Another in a series of posts about branding
I’m on an upleveling journey with Magnolias West and part of that upleveling includes taking that “I’m gonna rebrand my business sometime soon!” idea off the shelf and putting it into action.
I thought about changing the look and feel of the Magnolias West brand for almost all of last year. Especially since I found out that my search results were compromised because my website isn’t responsive in its current state.
I didn’t make the rebrand a priority until things had evolved enough in my heart, in my mind, and in my business for all three of the points in the graphic above to be true for me. Which they now are.
- I have gotten really clear about how I’m meant to serve and what I want to be doing, and my current branding doesn’t reflect that. Nor does it adequately reflect my expertise, experience, and sagacity.
- The people I am called to serve now are — to a large degree — not the ones who are on my mailing list or following me on social media.
- I am developing three simple offers and they need to be expressed, explained, and — in fact — offered! (They are not represented much at all with what I have now.)
There are probably as many (or more) good reasons not to rebrand than there are to begin such a huge undertaking. Contemplating a rebrand is a great mindfulness and self-integrity opportunity. Check in with yourself, your support team, your tribe. You may find that it’s just an element here or there that wants a refresh. Keep it simple, sister.
You might be thinking, “What does a rebrand look like when you are your own designer?”
For the rebrand, I started with the logo.
Just like I do for my clients, in the Unmask Your Brand and Shine Your Light journey, the logo comes first. This is Magnolias West 3.0. Each of the preceding two logos used an illustration of a magnolia blossom that I had made for me by an illustrator friend and a script font for the words Magnolias West. This go-round, it came to me surprisingly clearly one day that I wanted to use a photo of a magnolia that I shot and a handwritten (by me) version of the name. It’s a very deep and personal decision. I want my passion and wisdom to shine through clearly from the very first thing you’ll likely see when you look at my new branding — the logo. This will hopefully set the tone for a deep connection my heart to my reader’s from the first glance, before a word is even read.
Wait, wait — you need the backstory.
When I created Magnolias West, I was combining what I had previously run as two different businesses into one. My coaching practice was one business and my design and branding biz was another. I decided to combine them (handing out two business cards when I met someone was not working out very well; it definitely caused confusion and a break in the flow of getting to connect with someone).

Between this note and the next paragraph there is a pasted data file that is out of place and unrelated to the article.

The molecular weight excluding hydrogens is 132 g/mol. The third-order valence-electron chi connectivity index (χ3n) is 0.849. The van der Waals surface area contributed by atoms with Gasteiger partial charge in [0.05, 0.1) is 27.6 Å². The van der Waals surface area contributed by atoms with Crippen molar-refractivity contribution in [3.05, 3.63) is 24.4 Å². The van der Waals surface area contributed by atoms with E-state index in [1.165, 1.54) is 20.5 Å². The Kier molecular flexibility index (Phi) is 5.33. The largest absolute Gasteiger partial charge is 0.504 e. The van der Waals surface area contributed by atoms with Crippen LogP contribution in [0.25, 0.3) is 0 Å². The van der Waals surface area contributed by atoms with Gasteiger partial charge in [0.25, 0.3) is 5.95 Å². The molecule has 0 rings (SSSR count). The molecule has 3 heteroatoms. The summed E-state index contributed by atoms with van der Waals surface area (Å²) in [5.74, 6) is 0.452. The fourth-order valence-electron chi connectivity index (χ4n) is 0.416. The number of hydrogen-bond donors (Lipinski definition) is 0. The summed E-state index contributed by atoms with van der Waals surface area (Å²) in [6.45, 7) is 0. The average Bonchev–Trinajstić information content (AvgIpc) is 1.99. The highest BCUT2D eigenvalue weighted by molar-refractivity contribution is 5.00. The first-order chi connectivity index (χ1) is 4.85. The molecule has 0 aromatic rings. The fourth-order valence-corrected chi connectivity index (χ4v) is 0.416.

I didn’t know how to name this new business. At the time I didn’t see the amazing synergy that would be created by combining coaching and branding, so I went with a name that didn’t really mean anything (on the surface, that is).
I have been taking pix of my kid with the magnolias as a backdrop since she was a toddler. She’s 29 now. I have a few thousand images of magnolias that I have shot.
This method — DIYing your logo — is not for the faint of heart. Or the impatient.
I controlled myself. I didn’t go back through every single magnolias shot I have. I confined my research to the photos I have in digital format — only about ten years worth to cull 😳. Didn’t get the ladder to climb up to my paper photos file to find something better to scan — such self-discipline! The eight magnolias you see above made it to the final round. And I’ve picked the hero (you’ll have to wait a bit to see it; it’s quite beautiful).
And then the handwritten name, oy! See that sheet of paper up there, the scan of my business name in my best handwriting? I have nine more! I spent about three hours writing Magnolias West over and over and over. I learned a lot.
- I learned to tilt the paper so my writing would be more on a straight line.
- I learned how to hold the pen to get a nice thick/thin calligraphic look.
- I learned how to shape the “g” and the “l” and the “e” to have a nice open counter (the inside shape).
And then I spent 2.5 hours piecing it together. An “M” from this version, “agnolias” from another. Same with the “W” and the “est.” Plus cleaning up the bumpy bits.
If anyone asked me advice about doing a handwritten logo, I’d say “Don’t do it, pick a nice font. Unless you are either an expert in Illustrator tracing and very patient. Or unless you have a big budget to pay someone to do this for you.”
What about you, gorgeous?
What conditions came to pass that caused you to decide to rebrand? Are you considering this but still waiting? Want to talk about it? Let me know what’s going on with you by leaving a comment, or send me an email if you’d like to set up a call with me (no strings, of course).